The Hamilton Steamboat Company was founded in 1887 by several enterprising business men of that city with the view of developing both the freight and passenger traffic between the "Ambitious" and the "Queen" cities of the west.
Their first venture was on the most modest scale. They contented themselves by running a small steamer built by Simpson, of Toronto, known as the Mazeppa, from Hamilton to Burlington Beach. This steamer has been on the same route ever since, and is under command of Captain Lundy.
The Macassa is a steel vessel built on the Clyde in 1888 by Hamilton & Co., of Glasgow, and on her completion brought out here. Her engines are of 600 indicated horse power, and were made and supplied by Kemp, the well-known mechanical engineer of Glasgow.
She was brought out to this country by Captain Hardy, who commanded her for the first season she ran upon the lake. Since then, with a short interval, she has been under command of Captain William Zeeland, a grandson of one of the best known of the early commanders of lake vessels, Captain Edward Zeeland, whose name has repeatedly been mentioned in this history.
In her first season the Macassa proved a great success, not only financially, but also as a seaworthy and quick sailing vessel. Emboldened by this success her owners decided to bring out another vessel, and a larger one, and with this end in view the Modjeska was placed upon the stocks.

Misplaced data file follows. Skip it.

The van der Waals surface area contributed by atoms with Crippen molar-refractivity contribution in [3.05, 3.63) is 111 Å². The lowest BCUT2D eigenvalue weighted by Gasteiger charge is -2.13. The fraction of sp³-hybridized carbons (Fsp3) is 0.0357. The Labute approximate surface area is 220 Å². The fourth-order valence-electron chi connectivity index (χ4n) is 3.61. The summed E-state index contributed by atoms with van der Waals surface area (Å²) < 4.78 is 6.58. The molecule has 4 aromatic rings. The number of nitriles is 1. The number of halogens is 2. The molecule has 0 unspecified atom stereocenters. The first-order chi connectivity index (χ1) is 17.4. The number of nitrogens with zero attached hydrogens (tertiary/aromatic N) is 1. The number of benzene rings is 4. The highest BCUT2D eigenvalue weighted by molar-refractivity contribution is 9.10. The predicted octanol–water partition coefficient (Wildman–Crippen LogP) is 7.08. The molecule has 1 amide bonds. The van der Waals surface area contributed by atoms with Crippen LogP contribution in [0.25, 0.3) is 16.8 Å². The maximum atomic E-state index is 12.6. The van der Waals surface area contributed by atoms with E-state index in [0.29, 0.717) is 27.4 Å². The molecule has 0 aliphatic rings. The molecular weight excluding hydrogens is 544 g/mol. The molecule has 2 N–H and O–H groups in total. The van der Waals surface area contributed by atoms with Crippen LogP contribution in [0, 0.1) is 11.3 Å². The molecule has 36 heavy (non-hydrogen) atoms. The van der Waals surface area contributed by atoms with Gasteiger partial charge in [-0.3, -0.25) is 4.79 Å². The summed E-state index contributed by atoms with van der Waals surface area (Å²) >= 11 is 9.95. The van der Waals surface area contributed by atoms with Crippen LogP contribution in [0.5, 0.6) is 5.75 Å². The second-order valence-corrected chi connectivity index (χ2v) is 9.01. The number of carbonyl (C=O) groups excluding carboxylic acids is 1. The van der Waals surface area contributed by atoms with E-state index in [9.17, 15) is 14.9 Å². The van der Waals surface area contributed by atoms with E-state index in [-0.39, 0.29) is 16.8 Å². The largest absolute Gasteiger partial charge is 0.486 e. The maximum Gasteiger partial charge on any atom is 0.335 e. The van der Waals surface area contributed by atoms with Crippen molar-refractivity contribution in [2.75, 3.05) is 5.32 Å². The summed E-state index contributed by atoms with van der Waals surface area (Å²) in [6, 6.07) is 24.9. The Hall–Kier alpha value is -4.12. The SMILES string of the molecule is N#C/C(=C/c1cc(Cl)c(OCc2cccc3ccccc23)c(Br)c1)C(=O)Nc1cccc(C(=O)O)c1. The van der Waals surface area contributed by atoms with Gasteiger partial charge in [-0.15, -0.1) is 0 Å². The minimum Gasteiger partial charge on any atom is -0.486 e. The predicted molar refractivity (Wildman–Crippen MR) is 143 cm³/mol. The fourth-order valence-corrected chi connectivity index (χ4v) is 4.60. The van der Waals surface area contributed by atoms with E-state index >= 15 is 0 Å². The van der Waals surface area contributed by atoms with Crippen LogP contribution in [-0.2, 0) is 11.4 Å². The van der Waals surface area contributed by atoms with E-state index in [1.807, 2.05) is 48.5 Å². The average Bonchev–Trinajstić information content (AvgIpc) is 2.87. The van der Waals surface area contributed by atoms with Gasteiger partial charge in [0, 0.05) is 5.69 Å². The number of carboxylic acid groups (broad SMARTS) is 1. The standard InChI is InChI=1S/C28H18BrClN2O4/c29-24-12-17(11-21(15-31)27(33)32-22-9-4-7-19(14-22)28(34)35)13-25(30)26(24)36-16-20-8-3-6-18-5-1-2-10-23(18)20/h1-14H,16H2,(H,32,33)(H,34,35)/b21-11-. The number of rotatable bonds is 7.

The first commanding officer of the Modjeska was Captain Malcolmson, who safely brought her across the Atlantic from the Old Country. He remained in command that season. Since then she has been under charge of Captain Adam Middleton Sharp,of Burlington.
The chief engineer for both the Macassa and Modjeska, and the man who had most to do with the selection of their powerful engines and machinery is Mr. James Smeaton, in whom the steamboat company's manager and directors deservedly place the most unreserved confidence. Mr. Smeaton, after serving his articles as engineer's pupil in England, was some years in the employ of the Allan line, being at the time he entered the service of the Hamilton Steamboat Company engineer on board the Norwegian.
He is a direct descendant of John Smeaton, the famous engineer who designed and built the Eddystone Lighthouse in the English Channel. Of this Smeaton it is recorded that he "for a large portion of his life was in constant attendance on Parliament, which in difficult or important engineering schemes invariably demanded, and almost always followed, his advice." Substitute "Hamilton Steamboat Company "for "Parliament" in that sentence and it is an apt description of John Smeaton's descendant, James Smeaton's, relation with his employers.
Mr. M. Leggatt is acting president of the Hamilton Steamboat Company, the president, Mr. T. B. Griffiths, having died in August (1893). Mr. J. B. Griffiths is the managing director, and Mr. Fergus Armstrong, assistant manager. Mr, G. T. Tuckett is the secretary and treasurer. The officers of the company are in Hamilton, with a branch in Toronto. At the present time (1893) each of the company's steamers make during the season two trips daily between Hamilton and Toronto, and vice versa, with the prospect, in the future, of more frequent journeys with an increased fleet of steamers.
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This electronic edition is based on the original in the collection of the Marine Museum of the Great Lakes at Kingston.